You have to be careful when you’re joking about with Shannon Bennett – he might just take you seriously.
The Illuminator – the world’s first Dom Pérignon vending machine – was born out of a light-hearted conversation held with guests leaving Bennett’s Melbourne fine diner Vue de Monde, housed on the 55th floor of the Rialto.
“It all came about around five years ago,” Bennett explains. “I was travelling in the lift down with some patrons from the restaurant – they had been celebrating a business deal and wanted to party on, and said it was a shame they couldn’t take a bottle of Champagne with them.
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“So I took the lift back up, got them a bottle of Champagne and said – ‘look, you know this is a human vending machine’ and we had a good laugh. Afterwards I said, ‘vending machine? Good idea'.”
Bennett approached Bruce Nancarrow, senior brand manager for Dom Pérignon in Australia, to gauge the likelihood of his joke becoming a reality. Nancarrow contacted Moet Hennessy (which owns Dom Pérignon) in Champagne, France, "and they freaked out when they heard the word vending machine" Bennett explains. "Bruce came up with the word 'illuminator' after seeing all the robotics-work that we put into it."
Bennett enlisted Will Colhoun of Big Kahuna Imagineering with a simple brief: to create an opulent vending machine that dispenses Champagne, without blowing it up.
“The reason that Dom Pérignon or any Champagne can never be put into a vending machine is there’s a slight chance that the bottle will explode when it drops out, so we turned that on its head – instead of dropping the Champagne out, how about lifting it out?” Bennett says.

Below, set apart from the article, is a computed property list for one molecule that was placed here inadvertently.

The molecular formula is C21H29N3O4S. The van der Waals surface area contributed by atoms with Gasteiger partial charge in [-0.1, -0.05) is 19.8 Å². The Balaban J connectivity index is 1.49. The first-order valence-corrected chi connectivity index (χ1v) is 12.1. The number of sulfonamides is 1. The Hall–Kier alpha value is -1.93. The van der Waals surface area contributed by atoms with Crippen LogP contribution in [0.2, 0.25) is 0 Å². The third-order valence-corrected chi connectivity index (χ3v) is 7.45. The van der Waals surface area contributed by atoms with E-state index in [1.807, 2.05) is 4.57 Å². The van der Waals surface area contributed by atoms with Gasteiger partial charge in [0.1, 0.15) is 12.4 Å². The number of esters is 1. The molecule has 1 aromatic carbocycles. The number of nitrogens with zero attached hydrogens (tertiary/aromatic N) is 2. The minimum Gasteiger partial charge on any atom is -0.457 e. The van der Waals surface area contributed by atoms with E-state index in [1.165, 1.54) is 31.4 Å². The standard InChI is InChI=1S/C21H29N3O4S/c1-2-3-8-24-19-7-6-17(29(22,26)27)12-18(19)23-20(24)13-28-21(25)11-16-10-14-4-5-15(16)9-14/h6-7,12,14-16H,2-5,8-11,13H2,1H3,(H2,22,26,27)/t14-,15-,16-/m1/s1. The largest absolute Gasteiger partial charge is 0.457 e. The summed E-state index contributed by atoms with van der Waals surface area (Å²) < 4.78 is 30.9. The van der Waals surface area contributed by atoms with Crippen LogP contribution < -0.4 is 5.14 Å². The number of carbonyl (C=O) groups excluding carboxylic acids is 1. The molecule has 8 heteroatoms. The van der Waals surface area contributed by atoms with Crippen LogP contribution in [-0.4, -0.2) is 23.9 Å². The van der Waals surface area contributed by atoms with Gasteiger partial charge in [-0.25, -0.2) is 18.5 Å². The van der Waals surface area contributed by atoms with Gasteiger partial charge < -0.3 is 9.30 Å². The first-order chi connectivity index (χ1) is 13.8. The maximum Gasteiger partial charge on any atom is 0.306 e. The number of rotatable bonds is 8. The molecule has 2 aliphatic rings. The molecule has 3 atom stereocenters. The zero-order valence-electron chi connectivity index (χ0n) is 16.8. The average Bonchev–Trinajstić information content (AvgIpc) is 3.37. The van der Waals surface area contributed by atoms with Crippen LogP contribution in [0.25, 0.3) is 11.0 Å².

Anyone who dines or drinks at Vue de Monde and its connected Lui Bar is entitled to purchase a hefty Dom Pérignon branded brass token, which is the Illuminator’s only accepted currency.
The Illuminator lives inside Vue’s new designer lobby on the ground floor of the Rialto. It’s a large obsidian machine with a simple facade – there’s an opening for the brass token shaped exactly like it, and a square glass door, behind which is a glowing cavity into which the champagne will arrive. (As a side note, we never realised before now that the Dom logo shares a striking resemblance to the head of the Batman light signal – which feels appropriate given this is all very Bruce Wayne).
You insert your token, then step back and watch as the Illuminator fades to black for several seconds, then lights back up with a 2006 vintage bottle of Dom having appeared, seemingly from nowhere.
The 2006 vintage is priced at retail cost – rather than the mark-up you’ll find at a restaurant. This is thanks to the lack of overheads.
“It’ll put a smile on your face in the fact that it’s still a very, very expensive bottle of wine at $290 but at the same time, it’s one of the cheapest bottles of Dom Pérignon you can buy in Melbourne,” Bennett says.
There are no plans for any more Illuminators, although work has begun on a high-end sneaker vending machine – conceived as a response to the amounts of visitors who fail to meet the dress code – to sit alongside it. (Apparently, some people still turn up in thongs.)
Ultimately, Bennett views the Illuminator as an inventive means of extending a special night out.
“Dom Pérignon ages very well and Vue de Monde is somewhere you experience milestones when you go, you’re celebrating and this continues the celebration,” says Bennett.
Bennett’s relationship with the Champagne-maker reaches back 17 years, and the Illuminator’s arrival coincides with Vue’s new private Dom Pérignon Dining Suite, where Melburnians can try the P2 Experience – a special degustation paired with Dom Pérignon, including the 1998 vintage. The multi-course meal first launched in Versailles, with a degustation created by Alain Ducasse. Apart from Vue, the only other restaurant in the world that offers the meal is Stellar in Singapore.
A reward for being the host of one of these dinners? You get a token for the Illuminator.